As with the other areas of the PLG Playbook, Product Led SEO also puts the end user in the center of the SEO strategy. This implies asking your end users how you can best close content gaps to help them solve their problem right at the moment when they are looking for a solution. Try to find out how your end users are using the site, what they are searching when they end up on it (via Google Search Console), talk to your customer success team on frequently asked questions (FAQ), and rely on your users to generate content for you (forums). Ultimately, a Product Led SEO strategy is aiming for a programmatic and scalable approach.
Snyk (UK, 2015, $1.3B), the cloud-native application security platform for developers, applies a strong SEO strategy. Francesca Kirhely, Developer Experience & Growth at Snyk illustrated in an interview with OpenView Partners how Snyk focuses heavily on helping developers find the relevant technical resources to their questions by leveraging suitable content. In addition to that, Quora is a way to apply programmatic SEO at Snyk: people are constantly discussing questions on the platform, thus creating content useful for SEO.
The last aspect to help you with creating awareness and driving activation for your product is community. While a community is challenging to build, engage and scale, it is also very difficult to copy.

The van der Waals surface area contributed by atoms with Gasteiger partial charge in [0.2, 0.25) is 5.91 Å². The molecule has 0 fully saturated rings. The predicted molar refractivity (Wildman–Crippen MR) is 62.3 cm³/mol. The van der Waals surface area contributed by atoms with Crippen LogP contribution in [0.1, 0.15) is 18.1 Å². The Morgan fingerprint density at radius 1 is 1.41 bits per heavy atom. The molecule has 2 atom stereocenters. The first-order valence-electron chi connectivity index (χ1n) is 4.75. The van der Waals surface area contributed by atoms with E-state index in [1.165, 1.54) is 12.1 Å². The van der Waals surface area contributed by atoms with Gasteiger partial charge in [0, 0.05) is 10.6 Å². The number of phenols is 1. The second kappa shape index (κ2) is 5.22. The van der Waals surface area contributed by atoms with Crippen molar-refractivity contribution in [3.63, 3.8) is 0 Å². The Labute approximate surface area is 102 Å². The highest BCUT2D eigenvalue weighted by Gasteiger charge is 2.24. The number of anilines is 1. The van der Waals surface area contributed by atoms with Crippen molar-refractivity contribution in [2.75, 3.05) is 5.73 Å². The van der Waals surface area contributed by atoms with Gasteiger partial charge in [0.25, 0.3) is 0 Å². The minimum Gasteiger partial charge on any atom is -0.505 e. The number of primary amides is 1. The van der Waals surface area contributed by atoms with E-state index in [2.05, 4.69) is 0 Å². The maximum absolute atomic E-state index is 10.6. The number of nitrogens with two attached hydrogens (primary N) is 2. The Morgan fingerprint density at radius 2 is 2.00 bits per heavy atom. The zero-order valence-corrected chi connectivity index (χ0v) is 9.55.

Butter (DK, 2020, $3.2M), a software making virtual workshops “as smooth as in real life”, strongly focuses on leveraging the community of its existing and potential users. According to Anamaria Dorgo, Head of Community at Butter, it helps them to a) get feedback from a curated, relevant user group; b) create product ambassadors helping them grow; and c) establish Butter as thought leader in the facilitation space. The community has now grown to close to 500 members. They get access to a knowledge base of the tool itself, “How-to-Butter” videos and best practice sharing, community-led events, expert AMA sessions, a discussion space, and much more. Being so close to its community members allows Butter to share future goals, progress as well as things that stand in the way and ultimately build the best possible product for remote facilitation.
💎 Leveraging these PLG tactics to create awareness has a ton of benefits. It allows you to build a close relationship with your end users to develop and sell the product. It helps to lower CAC through organic growth and virality as well as strong messaging. And taking advantage of communities can lead to improved LTV and retention rates if the members are fully aligned with the mission of the product.
Ritika Mehta has written a great article on why the next wave of startups will be community-led. And Sarah Nöckel from Northzone has shared her learnings of launching, managing and scaling a community with Femstreet if you want to dig deeper into the topic.
This first part of the PLG Playbook was all about focusing on the end users and how you can best solve their (specific) problem. The product is the center of your value proposition and your acquisition strategy, built for the end user. In the second part of this series, we will dive deeper into onboarding, converting and expanding your user base.
If you are a founder working on PLG as your growth strategy and want to geek out over it, feel free to get in touch with us via Email & Twitter. And don’t forget to sign up to our newsletter to stay up to date about everything happening at Lightbird. Stay tuned for part two!